Those who believe in the Buddha but do not have good roots will half believe in the Buddhadharma and half disbelieve. Their faith is not true and real because they have not cast their doubts aside.

To put it another way, why is it that some people believe in the Buddhadharma and half disbelieve at the same time? It is because they are stupid. If they had Prajna wisdom they couldn't possibly have doubts. But, because they lack Prajna wisdom, if you speak the true Dharma to them, they hear it as false dharma. If you speak the subtle Dharma to them they hear it as the coarse dharma. They do not have the selective Dharma eye. That is why they give rise to doubts.

THERE'S ONE, NOT TWO, VEHICLES/THE SPEECH OF ALL BUDDHAS IS THE SAME/ The Buddhas of the ten directions say only the same things. What are they? They speak only the One Vehicle, the Buddha Way. That is, the One Buddha Vehicle, the true, real wisdom, the true real, real mark Dharma-door. There are not two vehicles. There's no Great Vehicle and no Small Vehicle; there's no Bodhisattva Vehicle either. The Great Vehicle, the Small Vehicle, the Sound Hearer Vehicle, the Condition-Enlightened Vehicle, and the Bodhisattva Vehicle--all these do not exist. They only speak the Buddha Vehicle; they only speak the Dharma-door of the Real Teaching; they don't speak the provisional teaching. This is called "opening the provisional to reveal the Real." They put the provisional, clever expedient device Dharma-doors off to one side, and only speak the wonderful doctrine of the Real Mark. So now, the Sound Hearers and the Condition-Enlightened Ones should return from the Small and go towards the Great, cultivate and practice the Real Wisdom. Don’t continue to be unable to part with the provisional wisdom. If you can’t put down the provisional wisdom you won’t be able to understand the Real Wisdom. So, there is only one vehicle, not two. There is only the Buddha Vehicle; there are no other vehicles.















THROUGHOUT COUNTLESS AEONS IN THE PAST/Limitless aeons of the past, a countless number of them, and these aeons were definitely not small aeons; they were great aeons.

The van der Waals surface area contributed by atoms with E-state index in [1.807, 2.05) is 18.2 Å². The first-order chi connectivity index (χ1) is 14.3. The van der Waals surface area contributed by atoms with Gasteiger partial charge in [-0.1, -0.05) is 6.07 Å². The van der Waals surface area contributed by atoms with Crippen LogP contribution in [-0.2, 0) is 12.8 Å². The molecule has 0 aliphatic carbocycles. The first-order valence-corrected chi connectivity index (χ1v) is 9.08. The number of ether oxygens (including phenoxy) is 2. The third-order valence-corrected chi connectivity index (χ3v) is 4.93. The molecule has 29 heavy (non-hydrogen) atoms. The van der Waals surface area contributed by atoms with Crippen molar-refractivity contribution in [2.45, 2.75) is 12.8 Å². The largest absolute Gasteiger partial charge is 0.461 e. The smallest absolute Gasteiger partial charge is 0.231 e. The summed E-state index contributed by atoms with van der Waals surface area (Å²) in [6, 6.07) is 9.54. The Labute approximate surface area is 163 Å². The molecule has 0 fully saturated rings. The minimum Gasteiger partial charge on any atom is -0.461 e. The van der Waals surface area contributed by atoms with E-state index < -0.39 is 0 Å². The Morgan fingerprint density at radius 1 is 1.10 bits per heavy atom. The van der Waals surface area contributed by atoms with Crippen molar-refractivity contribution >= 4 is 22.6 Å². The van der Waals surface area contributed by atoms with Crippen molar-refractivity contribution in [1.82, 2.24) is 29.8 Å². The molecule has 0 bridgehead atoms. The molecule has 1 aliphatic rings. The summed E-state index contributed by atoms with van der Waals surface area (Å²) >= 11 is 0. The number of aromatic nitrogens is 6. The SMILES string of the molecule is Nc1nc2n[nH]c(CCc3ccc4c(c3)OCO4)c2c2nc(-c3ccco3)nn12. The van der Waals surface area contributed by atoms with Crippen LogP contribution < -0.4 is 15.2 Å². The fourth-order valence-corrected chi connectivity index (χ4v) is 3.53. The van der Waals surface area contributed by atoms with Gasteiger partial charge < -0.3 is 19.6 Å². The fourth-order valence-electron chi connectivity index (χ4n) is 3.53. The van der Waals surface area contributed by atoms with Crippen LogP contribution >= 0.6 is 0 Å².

What is a great aeon? Aeon, or "kalpa" in Sanskrit, means "division of time." Basically, there's no fixed way to measure time, and there's nothing in reality, which corresponds to the concepts "time" or "division." But, because living beings make discriminations with their minds, the past, present, and future come into being. Time in itself basically is without a past, present or future. These three come into being through the discriminations made in-the minds of living beings. In The Vajra Sutra the Buddha says very plainly that there is no such thing as a division of time.  He says, "Past thought cannot be gotten at, present thought cannot be gotten at, and future thought cannot be gotten at." (Vaj. Praj., p. 114).

What is meant by, "Past thought cannot be gotten at?" What's past is past, over and done with. If you say, "This is past," it has already gone by. You cannot obtain it.

"Present thought cannot be got at." If you say, "This is the present," just as you say it, it goes by. The present does not stay. The past has gone by, and the present goes right on by; it does not stay in one place.

"And future thought cannot be gotten at." The future has not yet come, so why are you going out to welcome it? If it hasn't arrived, you needn't go out to meet it. The future just hasn't gotten here yet, and the present can't be held in one place; therefore, it also does not exist. The past has gone; you shouldn't go chasing after it. Thus, the three phases of thought ultimately cannot be gotten at.